NHS Shared Business Services has announced the launch of the first framework agreement that will aim to help the NHS meet its net zero targets.
The Sustainable Healthcare Recycling and Waste Management framework agreement has come about through collaboration with Barts Health NHS Trust, Greater Manchester Mental Health NHS Foundation Trust, Pennine Care NHS Foundation Trust and Bolton NHS Foundation Trust. This has also been complimented by added support from the suppliers of sustainable waste management services and technologies, with the aim of helping organisations across the NHS access innovative, sustainable solutions for waste management.
Included in the framework are:
- Aerobic bio-digesters
- Microwave treatment
Emma Clyne, NHS SBS Principle Category Manager for Estates and Facilities, said:
“Sustainability in healthcare waste management has moved from a ‘nice to have’ position, to a focal objective where trusts will be required to undertake work to implement the new guidance.
“For context, the clinical waste strategy says that every year, NHS providers produce approximately 156,000 tonnes of clinical waste – equivalent to over 400 loaded jumbo jets of waste – that is either sent to high-temperature incineration or for alternative treatment. This has a significant environmental impact and is associated with high running costs and carbon emissions.
“Best practice waste management reduces waste, improves compliance, and delivers significant cost savings from lower waste volumes. This plays a crucial role in minimising harm to the environment and increasing resource utilisation, reducing carbon generated from waste, and saving taxpayers money.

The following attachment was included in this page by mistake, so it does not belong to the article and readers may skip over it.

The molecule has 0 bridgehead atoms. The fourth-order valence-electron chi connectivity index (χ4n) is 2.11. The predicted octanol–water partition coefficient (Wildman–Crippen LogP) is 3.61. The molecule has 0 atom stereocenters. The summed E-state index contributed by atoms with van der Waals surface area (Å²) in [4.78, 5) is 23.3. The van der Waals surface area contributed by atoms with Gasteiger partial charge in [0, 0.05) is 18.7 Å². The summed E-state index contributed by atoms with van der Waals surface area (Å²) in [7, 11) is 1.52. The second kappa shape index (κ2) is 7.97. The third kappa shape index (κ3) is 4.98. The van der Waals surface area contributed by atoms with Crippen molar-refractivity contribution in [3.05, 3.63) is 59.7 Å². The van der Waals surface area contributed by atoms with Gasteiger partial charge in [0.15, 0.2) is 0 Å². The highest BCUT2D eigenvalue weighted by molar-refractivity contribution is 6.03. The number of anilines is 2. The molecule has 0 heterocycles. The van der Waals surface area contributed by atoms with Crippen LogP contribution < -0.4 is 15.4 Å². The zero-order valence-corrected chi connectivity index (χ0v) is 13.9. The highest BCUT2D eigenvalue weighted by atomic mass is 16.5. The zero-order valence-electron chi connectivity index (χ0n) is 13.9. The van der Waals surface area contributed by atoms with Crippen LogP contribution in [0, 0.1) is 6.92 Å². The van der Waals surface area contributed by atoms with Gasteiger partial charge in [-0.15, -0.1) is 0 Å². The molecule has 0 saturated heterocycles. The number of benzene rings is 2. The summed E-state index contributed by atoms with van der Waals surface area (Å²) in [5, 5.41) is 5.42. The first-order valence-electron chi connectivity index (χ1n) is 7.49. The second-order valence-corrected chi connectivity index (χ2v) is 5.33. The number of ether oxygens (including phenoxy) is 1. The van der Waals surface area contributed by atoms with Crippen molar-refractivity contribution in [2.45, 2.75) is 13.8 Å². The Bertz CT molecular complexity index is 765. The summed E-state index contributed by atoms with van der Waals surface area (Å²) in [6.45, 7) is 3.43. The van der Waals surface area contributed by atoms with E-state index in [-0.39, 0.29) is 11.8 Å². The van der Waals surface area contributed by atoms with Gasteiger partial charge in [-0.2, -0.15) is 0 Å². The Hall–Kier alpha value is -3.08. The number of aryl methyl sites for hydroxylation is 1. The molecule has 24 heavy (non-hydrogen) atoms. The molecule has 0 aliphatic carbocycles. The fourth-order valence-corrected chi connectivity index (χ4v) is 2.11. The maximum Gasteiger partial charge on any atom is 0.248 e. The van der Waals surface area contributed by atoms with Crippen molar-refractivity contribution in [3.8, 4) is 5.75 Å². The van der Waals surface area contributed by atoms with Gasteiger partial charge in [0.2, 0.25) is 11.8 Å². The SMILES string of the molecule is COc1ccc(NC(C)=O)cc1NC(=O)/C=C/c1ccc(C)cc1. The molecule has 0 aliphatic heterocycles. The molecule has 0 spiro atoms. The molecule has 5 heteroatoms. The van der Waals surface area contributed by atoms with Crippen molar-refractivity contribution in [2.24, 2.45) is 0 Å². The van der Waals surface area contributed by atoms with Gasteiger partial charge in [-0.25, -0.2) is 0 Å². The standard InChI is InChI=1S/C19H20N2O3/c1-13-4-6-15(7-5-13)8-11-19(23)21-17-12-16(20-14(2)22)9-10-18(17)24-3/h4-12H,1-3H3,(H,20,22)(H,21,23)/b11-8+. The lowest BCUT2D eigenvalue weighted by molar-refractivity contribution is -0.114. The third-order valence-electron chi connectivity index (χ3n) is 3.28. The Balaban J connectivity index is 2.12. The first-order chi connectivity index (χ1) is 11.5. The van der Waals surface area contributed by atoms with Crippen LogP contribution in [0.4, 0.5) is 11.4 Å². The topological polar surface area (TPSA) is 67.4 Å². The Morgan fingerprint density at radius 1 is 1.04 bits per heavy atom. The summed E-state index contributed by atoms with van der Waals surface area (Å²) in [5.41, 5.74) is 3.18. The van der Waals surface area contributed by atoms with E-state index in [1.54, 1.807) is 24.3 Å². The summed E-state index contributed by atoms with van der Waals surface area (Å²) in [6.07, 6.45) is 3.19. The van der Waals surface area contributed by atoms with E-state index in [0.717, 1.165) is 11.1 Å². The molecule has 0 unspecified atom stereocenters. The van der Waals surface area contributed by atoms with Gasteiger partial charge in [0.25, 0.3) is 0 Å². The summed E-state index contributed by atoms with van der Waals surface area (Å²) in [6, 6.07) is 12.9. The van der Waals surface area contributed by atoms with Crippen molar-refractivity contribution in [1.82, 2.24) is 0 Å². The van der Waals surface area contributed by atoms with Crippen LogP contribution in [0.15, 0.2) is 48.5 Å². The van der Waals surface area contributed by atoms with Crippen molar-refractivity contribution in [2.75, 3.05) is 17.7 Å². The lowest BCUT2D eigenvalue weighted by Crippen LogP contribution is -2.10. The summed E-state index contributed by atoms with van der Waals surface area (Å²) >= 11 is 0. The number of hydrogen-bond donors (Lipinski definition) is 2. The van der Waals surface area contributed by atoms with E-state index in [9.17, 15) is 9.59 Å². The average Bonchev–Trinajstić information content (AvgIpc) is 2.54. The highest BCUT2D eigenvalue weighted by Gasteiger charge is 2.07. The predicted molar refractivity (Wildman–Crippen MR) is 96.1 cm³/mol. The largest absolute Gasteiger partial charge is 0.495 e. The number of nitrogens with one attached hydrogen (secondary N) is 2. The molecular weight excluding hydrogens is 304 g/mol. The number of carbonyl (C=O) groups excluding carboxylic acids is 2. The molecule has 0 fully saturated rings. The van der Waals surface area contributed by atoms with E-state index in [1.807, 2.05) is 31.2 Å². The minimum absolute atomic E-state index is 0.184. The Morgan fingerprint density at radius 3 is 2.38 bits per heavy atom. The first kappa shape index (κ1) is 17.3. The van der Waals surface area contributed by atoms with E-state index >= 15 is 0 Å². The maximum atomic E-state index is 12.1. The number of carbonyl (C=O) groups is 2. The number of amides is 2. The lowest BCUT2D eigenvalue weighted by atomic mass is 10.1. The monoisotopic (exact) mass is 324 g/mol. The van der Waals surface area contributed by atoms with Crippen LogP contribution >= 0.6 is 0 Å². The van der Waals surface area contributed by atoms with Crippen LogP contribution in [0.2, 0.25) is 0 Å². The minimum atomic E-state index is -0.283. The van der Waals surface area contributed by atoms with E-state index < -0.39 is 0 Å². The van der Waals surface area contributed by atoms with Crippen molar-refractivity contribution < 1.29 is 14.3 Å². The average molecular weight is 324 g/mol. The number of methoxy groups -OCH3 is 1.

“Procurement teams at NHS trusts, as well as in the wider public sector often operate with very stretched resources. They struggle to find the resource and capacity for specialist research as well as the ensuing procurement.
“Our framework agreement offers an easily accessible and compliant procurement route with the very latest sustainable waste management offerings and sustainable management expertise obtainable.”
This framework comes three years after the NHS announced that it is aiming to achieve net zero carbon emissions by 2040, with the clinical waste strategy – published in March this year – outlining how the NHS is working to transform the management of clinical waste to make it more cost-effective and sustainable. These will be used to help the NHS achieve an 80% decrease in waste management carbon emissions by 2032.
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